- consult with and have regard to the interests of traditional owners
- ensure that traditional owners understand any proposal
- ensure any affected Aboriginal community has expressed its views
- comply with traditional decision-making processes
- give a direction only with the consent of traditional owners
If traditional owners want to carry out activity on their land, for example implement a community development project or start a business, we may help them.
No. The traditional Aboriginal owners are the decision makers who control the use of their land.
The Australian Government grants Aboriginal land that can be successfully claimed under inalienable freehold title.
This communal form of title cannot be bought, sold or mortgaged but it can be leased under agreements with the traditional owners.
It is formally vested in Aboriginal land trusts whose members are Aboriginal people who hold the title for the benefit of all the traditional landowners.
The Land Rights Act defines traditional Aboriginal land owners as a local descent group of Aboriginal people whose shared spiritual affiliations to sites on the land places them under a primary spiritual responsibility for those sites, and who are entitled by their traditions to use the land.
We work with Aboriginal people in our region to ensure that traditional owners are properly identified according to this definition.
Senior Aboriginal people associated with an area, and those from surrounding areas, have contributed to more than four decades worth of research that has been tested in land rights and native title claims and they frequently corroborate or update this research ahead of consultations for major developments and land issues.
We have a duty to help Aboriginal people to resolve their disputes over land. We empower Aboriginal groups to manage their own disputes and reduce their reliance on mediation by external parties.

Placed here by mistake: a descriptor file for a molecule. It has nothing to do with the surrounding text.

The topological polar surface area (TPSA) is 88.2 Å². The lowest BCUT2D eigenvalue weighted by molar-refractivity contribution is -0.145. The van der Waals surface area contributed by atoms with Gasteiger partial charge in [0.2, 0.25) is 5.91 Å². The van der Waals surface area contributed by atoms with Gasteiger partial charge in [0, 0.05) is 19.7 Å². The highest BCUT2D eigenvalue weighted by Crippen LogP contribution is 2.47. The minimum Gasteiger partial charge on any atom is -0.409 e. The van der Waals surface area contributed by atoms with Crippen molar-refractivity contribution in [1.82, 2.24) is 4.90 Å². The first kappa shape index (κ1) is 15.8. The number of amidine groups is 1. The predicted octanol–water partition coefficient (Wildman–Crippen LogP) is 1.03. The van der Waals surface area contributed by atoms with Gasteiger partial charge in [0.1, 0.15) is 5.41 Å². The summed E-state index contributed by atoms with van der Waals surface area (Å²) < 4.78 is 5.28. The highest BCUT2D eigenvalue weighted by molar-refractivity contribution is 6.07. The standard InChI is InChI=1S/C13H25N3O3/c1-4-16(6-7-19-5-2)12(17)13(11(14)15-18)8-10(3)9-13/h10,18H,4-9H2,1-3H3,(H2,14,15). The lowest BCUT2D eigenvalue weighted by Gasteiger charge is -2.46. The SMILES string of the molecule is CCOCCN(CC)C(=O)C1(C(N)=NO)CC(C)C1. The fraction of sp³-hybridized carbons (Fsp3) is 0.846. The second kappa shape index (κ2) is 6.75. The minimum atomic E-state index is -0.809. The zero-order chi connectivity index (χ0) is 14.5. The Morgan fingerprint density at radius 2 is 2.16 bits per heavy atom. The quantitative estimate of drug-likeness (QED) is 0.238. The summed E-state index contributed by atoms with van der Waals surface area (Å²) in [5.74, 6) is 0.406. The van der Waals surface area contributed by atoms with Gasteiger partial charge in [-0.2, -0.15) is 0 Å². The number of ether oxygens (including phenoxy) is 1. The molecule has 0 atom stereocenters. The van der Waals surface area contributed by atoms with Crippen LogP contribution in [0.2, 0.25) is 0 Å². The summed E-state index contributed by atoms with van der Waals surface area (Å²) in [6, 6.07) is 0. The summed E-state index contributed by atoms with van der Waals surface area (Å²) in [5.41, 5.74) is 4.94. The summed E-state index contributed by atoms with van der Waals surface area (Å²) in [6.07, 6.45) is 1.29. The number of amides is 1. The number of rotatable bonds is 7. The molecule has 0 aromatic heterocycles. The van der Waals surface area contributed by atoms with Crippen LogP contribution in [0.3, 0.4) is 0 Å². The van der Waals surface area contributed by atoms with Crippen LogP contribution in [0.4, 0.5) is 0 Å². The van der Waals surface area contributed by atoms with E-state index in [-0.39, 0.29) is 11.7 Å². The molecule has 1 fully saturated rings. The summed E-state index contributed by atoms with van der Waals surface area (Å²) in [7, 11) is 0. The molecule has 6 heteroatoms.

We have developed a dispute management framework to guide how we support people to resolve their disputes.
Many traditional owners and native title holders are reducing the potential for conflict by directing income streams from the use of their land to projects that generate wide benefits for their communities.
The main source of our operational funding is the Aboriginals Benefit Account (ABA).
The ABA was set up under the Aboriginal Land Rights Act to receive and distribute royalty equivalent monies generated from mining on Aboriginal land in the Northern Territory. Some of the ABA funds must be used to run the NT land councils so they can perform their functions under the act. We give the Minister for Indigenous Australians a detailed budget every year and the minister decides how much ABA money we get.
We are also a representative body under the Native Title Act and receive Commonwealth funding to carry out our functions under that act.
Our functions have changed over time. After helping many Aboriginal people to reclaim their land, we now support them to manage their land and develop their communities. We have found additional funding sources to finance this work.
Federal environment departments, the Indigenous Land and Sea Corporation and many other government agencies fund our Aboriginal ranger program and conservation, fire, feral animal and weed management activities. Other government departments, non-government organisations and businesses contribute money to our community development program. These contributions make the income traditional owners invest in their community-driven projects go a lot further.